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A Deeper Look Into Clark’s Cadaver Labs

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The basic tools dissection students use involve scalpels, forsyths, scissors, probes, metal probes and sometimes a circular bone saw or cast saw. “The most important thing is trying to really tease out how much they really loved working with the cadavers,” biology professor Tony Chennault said.

When biology professor Tony Chennault first studied anatomy and physiology at the University of Puget Sound, he said his professor wheeled a single cadaver into the lab and the entire class huddled around the body in a poorly ventilated room. He still remembers the amazement surging through him and a few late nights studying the human form alone in the lab.

Now, the roles are reversed and Chennault is the one teaching an Anatomy and Physiology sequence class, where he and his colleagues introduce Clark students to working with cadavers.

Instead of a single body, Clark has two separate labs with six anatomical donors gifted annually from the University of Washington School of Medicine’s Willed Body Program.

“This is, as far as I know, a fairly rare setup [for a two-year college],” Chennault said. “Anecdotally, talking to other instructors from other schools and hearing from students … it’s a pretty unique opportunity that we have.”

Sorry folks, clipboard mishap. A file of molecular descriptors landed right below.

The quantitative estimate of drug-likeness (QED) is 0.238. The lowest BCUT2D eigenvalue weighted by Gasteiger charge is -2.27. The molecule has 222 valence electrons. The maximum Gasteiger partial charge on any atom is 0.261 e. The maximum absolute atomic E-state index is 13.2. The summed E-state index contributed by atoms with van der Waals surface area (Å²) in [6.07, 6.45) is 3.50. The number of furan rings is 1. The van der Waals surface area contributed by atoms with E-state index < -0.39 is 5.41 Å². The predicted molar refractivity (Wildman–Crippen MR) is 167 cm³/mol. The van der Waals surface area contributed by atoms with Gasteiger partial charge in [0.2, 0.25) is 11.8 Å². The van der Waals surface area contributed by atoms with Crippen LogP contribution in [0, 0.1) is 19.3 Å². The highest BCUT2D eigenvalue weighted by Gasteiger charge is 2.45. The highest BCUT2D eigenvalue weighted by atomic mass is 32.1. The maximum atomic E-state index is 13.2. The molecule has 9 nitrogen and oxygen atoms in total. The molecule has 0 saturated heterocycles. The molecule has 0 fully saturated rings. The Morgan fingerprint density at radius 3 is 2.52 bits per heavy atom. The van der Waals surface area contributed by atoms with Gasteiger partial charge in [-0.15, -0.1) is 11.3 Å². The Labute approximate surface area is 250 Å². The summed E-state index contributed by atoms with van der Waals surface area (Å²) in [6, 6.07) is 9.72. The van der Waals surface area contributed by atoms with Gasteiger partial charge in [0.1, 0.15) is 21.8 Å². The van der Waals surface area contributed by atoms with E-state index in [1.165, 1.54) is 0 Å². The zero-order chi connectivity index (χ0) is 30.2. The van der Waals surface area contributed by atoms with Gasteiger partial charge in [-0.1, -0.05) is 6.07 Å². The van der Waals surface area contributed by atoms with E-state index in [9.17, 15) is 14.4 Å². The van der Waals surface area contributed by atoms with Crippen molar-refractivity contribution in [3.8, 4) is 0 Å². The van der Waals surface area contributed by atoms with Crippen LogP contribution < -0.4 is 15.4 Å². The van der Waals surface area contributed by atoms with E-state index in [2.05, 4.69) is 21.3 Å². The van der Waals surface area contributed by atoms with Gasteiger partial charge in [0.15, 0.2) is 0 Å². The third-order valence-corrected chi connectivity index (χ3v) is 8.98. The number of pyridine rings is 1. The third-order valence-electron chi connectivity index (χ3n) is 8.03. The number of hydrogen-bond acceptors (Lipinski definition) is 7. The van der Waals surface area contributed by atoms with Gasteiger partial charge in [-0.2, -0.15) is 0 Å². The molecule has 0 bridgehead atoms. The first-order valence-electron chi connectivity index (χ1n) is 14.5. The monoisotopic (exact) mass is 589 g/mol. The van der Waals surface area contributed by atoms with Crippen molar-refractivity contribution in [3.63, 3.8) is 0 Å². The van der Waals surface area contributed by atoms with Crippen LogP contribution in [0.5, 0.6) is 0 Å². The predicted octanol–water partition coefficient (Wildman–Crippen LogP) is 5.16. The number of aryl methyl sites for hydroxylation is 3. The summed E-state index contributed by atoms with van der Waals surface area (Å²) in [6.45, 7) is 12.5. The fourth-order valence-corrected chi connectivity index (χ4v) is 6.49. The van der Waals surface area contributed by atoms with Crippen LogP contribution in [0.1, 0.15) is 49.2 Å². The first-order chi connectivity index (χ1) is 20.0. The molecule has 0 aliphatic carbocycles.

The Anatomy and Physiology sequence and human dissection classes allow nursing and dental hygiene students to gain enhanced perspectives on human anatomy, a unique student experience and smoother transitions to four-year colleges.

Before the cadavers, Clark used plastic anatomical models, 3D computer simulations and cats, biology professor Dr. Rick Rausch said in an email. Rausch said John Martin, a former biology professor, opened Clark’s first lab in 1990 after noting the invaluable benefits of working on humans.

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Biology professor Tony Chennault said working with cadavers early on offers students growth in their empathy within the field. He said students will work with patients at all stages of life, so even with the deceased “they show that empathy with the way they treat the body, respectfully, with care.”

Rausch said Martin found a metal shop in Battleground to craft the cadaver tables which he put in one of the Science building’s old storage rooms with a restored ventilation system to keep the scent and toxic effects of formaldehyde low.

Chennault said cats are often injected with latex dyes so their veins, arteries and other areas are visible to students, but human cadavers provide a clearer learning process.

“It’s hugely important that they have a chance to learn real anatomy on real humans,” Chennault said. “When you have real human body donors, you have imperfection … even though we share so much of our anatomy with our fellow humans, there are some variations that can happen from person to person.”

Chennault instructs in the STEM building’s Steve and Jan Oliva Anatomy Lab. The STEM lab is outfitted with an advanced lighting system, three white body bags and the outline of a human figure clear underneath and six downdraft tables with whiteboards stating the proximal cause of death behind them. Students hang lab coats for dissection on a rack near the door and over 20 boxes of blue nitrile gloves are stored on shelves.

With up to 18 students in the room at the same time, Chennault said, Anatomy and Physiology professors coordinate before exams to offer weekend lab times for studying.

Anatomy and Physiology student Michael Golden said he “was never more excited to go to school for eight hours a day on the weekend voluntarily.”